Tuesday, May 31, 2005

UK Economy is Slowing

Economic growth in the UK is starting to swoon because already highly leveraged consumers are running out of the ability to extract equity from their houses. This could happen here for the same reasons. People have been able to borrow from their house and buy other big ticket items, thereby fueling other sectors of the economy. Unfortunately, if house prices stay flat or fall, the ability to extract equity diminishes or disappears, which leads to less consumption.

“Britons are among the most heavily indebted citizens of the world's largest economies. Their borrowings amounted to 140 percent of disposable income in 2003, according to figures from the Paris-based Organization for Economic Cooperation and Development released in December. That compared with 118 percent in the U.S. In Germany, the proportion was 112 percent.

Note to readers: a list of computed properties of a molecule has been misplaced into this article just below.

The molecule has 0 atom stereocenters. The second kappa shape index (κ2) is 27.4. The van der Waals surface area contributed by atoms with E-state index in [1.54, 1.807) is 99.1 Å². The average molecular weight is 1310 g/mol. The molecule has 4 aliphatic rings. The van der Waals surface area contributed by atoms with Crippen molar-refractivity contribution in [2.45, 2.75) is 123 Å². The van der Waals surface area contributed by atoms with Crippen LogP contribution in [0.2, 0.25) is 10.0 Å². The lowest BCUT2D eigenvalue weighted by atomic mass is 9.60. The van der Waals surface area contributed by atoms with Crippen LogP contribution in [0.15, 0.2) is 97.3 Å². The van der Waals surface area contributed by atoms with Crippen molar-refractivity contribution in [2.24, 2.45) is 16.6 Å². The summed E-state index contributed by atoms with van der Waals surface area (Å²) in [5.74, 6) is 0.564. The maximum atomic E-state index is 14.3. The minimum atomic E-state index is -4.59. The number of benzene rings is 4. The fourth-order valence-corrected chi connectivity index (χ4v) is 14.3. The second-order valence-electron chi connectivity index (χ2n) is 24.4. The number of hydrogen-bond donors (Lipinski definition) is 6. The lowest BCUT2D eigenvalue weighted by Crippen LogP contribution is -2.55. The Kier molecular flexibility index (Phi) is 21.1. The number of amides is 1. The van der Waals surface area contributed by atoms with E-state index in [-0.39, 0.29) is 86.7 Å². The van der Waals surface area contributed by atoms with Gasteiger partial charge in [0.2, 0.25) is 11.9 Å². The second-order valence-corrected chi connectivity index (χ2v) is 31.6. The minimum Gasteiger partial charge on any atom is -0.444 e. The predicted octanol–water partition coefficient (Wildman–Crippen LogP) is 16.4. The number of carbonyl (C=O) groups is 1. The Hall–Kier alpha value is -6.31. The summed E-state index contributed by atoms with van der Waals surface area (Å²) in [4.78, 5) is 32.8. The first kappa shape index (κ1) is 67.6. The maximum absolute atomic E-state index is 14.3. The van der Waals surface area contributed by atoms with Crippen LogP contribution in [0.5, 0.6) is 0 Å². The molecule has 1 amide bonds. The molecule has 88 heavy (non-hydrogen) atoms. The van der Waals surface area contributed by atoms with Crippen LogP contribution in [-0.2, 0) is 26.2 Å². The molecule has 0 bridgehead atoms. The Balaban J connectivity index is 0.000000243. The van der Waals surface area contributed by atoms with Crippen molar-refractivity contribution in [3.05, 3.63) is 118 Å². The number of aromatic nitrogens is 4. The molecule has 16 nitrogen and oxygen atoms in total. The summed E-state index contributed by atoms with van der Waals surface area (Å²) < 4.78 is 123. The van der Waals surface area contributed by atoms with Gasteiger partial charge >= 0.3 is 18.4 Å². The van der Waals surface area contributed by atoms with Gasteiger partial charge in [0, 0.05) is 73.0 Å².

Higher borrowing costs and changes in bankruptcy laws are prompting a growing number of Britons to default on their debt. Insolvencies surged 28 percent to 13,229 in the first quarter, the highest since records began in 1960.

Debt Free Direct Group Plc, a U.K. debt-advice company, said May 3 its second-half revenue more than doubled to 858,000 pounds and predicted it will benefit from growing signs of ``consumer debt fatigue.'' The Chorley, Lancashire-based company's shares have doubled in the past 12 months.”


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